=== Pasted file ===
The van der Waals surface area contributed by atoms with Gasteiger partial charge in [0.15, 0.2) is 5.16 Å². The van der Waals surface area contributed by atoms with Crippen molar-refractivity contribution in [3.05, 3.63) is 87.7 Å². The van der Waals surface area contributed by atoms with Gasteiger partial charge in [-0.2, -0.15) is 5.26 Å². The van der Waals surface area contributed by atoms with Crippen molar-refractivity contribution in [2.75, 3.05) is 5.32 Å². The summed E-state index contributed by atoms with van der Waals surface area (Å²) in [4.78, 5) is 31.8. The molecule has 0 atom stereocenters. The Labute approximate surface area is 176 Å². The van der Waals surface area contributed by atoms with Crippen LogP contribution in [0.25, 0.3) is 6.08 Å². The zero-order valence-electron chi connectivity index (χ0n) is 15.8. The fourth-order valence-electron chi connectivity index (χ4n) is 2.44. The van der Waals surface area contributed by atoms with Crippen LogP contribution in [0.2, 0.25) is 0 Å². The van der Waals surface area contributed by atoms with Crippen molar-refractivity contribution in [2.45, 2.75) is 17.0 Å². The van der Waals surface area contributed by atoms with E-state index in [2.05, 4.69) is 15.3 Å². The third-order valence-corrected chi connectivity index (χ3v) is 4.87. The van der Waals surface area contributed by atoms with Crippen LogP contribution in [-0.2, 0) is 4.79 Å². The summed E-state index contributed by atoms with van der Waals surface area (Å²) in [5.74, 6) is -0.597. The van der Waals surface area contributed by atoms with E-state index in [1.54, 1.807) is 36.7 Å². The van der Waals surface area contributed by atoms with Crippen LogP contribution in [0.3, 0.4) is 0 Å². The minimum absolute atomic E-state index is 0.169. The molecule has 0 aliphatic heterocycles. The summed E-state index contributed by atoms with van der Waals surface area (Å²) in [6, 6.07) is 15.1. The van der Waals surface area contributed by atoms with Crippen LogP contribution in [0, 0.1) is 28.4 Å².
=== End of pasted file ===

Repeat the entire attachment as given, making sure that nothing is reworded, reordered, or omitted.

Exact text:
The van der Waals surface area contributed by atoms with Gasteiger partial charge in [0.15, 0.2) is 5.16 Å². The van der Waals surface area contributed by atoms with Crippen molar-refractivity contribution in [3.05, 3.63) is 87.7 Å². The van der Waals surface area contributed by atoms with Gasteiger partial charge in [-0.2, -0.15) is 5.26 Å². The van der Waals surface area contributed by atoms with Crippen molar-refractivity contribution in [2.75, 3.05) is 5.32 Å². The summed E-state index contributed by atoms with van der Waals surface area (Å²) in [4.78, 5) is 31.8. The molecule has 0 atom stereocenters. The Labute approximate surface area is 176 Å². The van der Waals surface area contributed by atoms with Crippen LogP contribution in [0.25, 0.3) is 6.08 Å². The zero-order valence-electron chi connectivity index (χ0n) is 15.8. The fourth-order valence-electron chi connectivity index (χ4n) is 2.44. The van der Waals surface area contributed by atoms with Crippen LogP contribution in [0.2, 0.25) is 0 Å². The van der Waals surface area contributed by atoms with Crippen molar-refractivity contribution in [2.45, 2.75) is 17.0 Å². The van der Waals surface area contributed by atoms with E-state index in [2.05, 4.69) is 15.3 Å². The third-order valence-corrected chi connectivity index (χ3v) is 4.87. The van der Waals surface area contributed by atoms with Crippen LogP contribution in [-0.2, 0) is 4.79 Å². The summed E-state index contributed by atoms with van der Waals surface area (Å²) in [5.74, 6) is -0.597. The van der Waals surface area contributed by atoms with E-state index in [1.54, 1.807) is 36.7 Å². The van der Waals surface area contributed by atoms with Crippen LogP contribution in [0.3, 0.4) is 0 Å². The minimum absolute atomic E-state index is 0.169. The molecule has 0 aliphatic heterocycles. The summed E-state index contributed by atoms with van der Waals surface area (Å²) in [6, 6.07) is 15.1. The van der Waals surface area contributed by atoms with Crippen LogP contribution in [0, 0.1) is 28.4 Å².